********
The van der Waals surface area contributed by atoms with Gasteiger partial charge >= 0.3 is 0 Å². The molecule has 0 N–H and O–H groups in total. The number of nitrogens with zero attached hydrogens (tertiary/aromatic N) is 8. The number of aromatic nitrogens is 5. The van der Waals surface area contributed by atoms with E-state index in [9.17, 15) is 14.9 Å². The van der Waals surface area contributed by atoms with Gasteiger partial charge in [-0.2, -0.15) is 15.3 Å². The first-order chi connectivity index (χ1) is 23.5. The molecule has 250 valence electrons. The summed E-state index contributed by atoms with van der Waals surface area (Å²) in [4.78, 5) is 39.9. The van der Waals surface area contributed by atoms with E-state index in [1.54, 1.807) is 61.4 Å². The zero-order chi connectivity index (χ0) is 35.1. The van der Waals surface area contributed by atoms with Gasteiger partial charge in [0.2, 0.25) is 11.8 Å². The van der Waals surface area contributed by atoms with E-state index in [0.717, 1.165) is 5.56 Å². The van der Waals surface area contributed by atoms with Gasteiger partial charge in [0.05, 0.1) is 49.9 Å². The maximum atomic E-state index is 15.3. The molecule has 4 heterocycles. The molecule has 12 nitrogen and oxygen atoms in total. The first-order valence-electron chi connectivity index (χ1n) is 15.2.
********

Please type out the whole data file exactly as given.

The van der Waals surface area contributed by atoms with Gasteiger partial charge >= 0.3 is 0 Å². The molecule has 0 N–H and O–H groups in total. The number of nitrogens with zero attached hydrogens (tertiary/aromatic N) is 8. The number of aromatic nitrogens is 5. The van der Waals surface area contributed by atoms with E-state index in [9.17, 15) is 14.9 Å². The van der Waals surface area contributed by atoms with Gasteiger partial charge in [-0.2, -0.15) is 15.3 Å². The first-order chi connectivity index (χ1) is 23.5. The molecule has 250 valence electrons. The summed E-state index contributed by atoms with van der Waals surface area (Å²) in [4.78, 5) is 39.9. The van der Waals surface area contributed by atoms with E-state index in [1.54, 1.807) is 61.4 Å². The zero-order chi connectivity index (χ0) is 35.1. The van der Waals surface area contributed by atoms with Gasteiger partial charge in [0.2, 0.25) is 11.8 Å². The van der Waals surface area contributed by atoms with E-state index in [0.717, 1.165) is 5.56 Å². The van der Waals surface area contributed by atoms with Gasteiger partial charge in [0.05, 0.1) is 49.9 Å². The maximum atomic E-state index is 15.3. The molecule has 4 heterocycles. The molecule has 12 nitrogen and oxygen atoms in total. The first-order valence-electron chi connectivity index (χ1n) is 15.2.